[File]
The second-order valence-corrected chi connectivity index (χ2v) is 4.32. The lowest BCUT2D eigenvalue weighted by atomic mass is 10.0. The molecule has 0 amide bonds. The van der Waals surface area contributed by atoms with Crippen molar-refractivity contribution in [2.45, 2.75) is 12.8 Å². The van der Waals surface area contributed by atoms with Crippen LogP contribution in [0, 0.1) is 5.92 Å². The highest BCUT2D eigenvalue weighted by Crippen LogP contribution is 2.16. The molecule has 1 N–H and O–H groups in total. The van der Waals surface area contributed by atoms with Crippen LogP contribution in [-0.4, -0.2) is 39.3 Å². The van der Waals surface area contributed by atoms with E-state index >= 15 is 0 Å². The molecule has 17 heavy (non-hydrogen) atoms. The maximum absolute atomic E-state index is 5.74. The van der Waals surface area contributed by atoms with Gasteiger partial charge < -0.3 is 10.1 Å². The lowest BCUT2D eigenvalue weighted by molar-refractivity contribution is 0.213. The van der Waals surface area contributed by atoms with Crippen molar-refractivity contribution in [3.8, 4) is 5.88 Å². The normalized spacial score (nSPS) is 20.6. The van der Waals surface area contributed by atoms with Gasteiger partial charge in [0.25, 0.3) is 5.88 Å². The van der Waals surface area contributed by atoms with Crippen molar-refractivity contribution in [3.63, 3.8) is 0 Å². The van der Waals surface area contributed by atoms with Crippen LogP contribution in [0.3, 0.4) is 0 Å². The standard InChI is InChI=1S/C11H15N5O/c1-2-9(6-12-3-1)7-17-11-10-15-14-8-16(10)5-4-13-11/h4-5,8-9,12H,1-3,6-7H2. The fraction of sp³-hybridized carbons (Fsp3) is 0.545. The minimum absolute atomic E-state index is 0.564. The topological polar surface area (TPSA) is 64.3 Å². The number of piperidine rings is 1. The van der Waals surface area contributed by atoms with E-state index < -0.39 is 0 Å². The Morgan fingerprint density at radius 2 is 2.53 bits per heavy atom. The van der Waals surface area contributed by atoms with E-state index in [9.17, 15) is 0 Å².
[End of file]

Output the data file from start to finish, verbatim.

The second-order valence-corrected chi connectivity index (χ2v) is 4.32. The lowest BCUT2D eigenvalue weighted by atomic mass is 10.0. The molecule has 0 amide bonds. The van der Waals surface area contributed by atoms with Crippen molar-refractivity contribution in [2.45, 2.75) is 12.8 Å². The van der Waals surface area contributed by atoms with Crippen LogP contribution in [0, 0.1) is 5.92 Å². The highest BCUT2D eigenvalue weighted by Crippen LogP contribution is 2.16. The molecule has 1 N–H and O–H groups in total. The van der Waals surface area contributed by atoms with Crippen LogP contribution in [-0.4, -0.2) is 39.3 Å². The van der Waals surface area contributed by atoms with E-state index >= 15 is 0 Å². The molecule has 17 heavy (non-hydrogen) atoms. The maximum absolute atomic E-state index is 5.74. The van der Waals surface area contributed by atoms with Gasteiger partial charge < -0.3 is 10.1 Å². The lowest BCUT2D eigenvalue weighted by molar-refractivity contribution is 0.213. The van der Waals surface area contributed by atoms with Crippen molar-refractivity contribution in [3.8, 4) is 5.88 Å². The normalized spacial score (nSPS) is 20.6. The van der Waals surface area contributed by atoms with Gasteiger partial charge in [0.25, 0.3) is 5.88 Å². The van der Waals surface area contributed by atoms with Crippen molar-refractivity contribution in [3.63, 3.8) is 0 Å². The van der Waals surface area contributed by atoms with Crippen LogP contribution in [0.3, 0.4) is 0 Å². The standard InChI is InChI=1S/C11H15N5O/c1-2-9(6-12-3-1)7-17-11-10-15-14-8-16(10)5-4-13-11/h4-5,8-9,12H,1-3,6-7H2. The fraction of sp³-hybridized carbons (Fsp3) is 0.545. The minimum absolute atomic E-state index is 0.564. The topological polar surface area (TPSA) is 64.3 Å². The number of piperidine rings is 1. The van der Waals surface area contributed by atoms with E-state index < -0.39 is 0 Å². The Morgan fingerprint density at radius 2 is 2.53 bits per heavy atom. The van der Waals surface area contributed by atoms with E-state index in [9.17, 15) is 0 Å².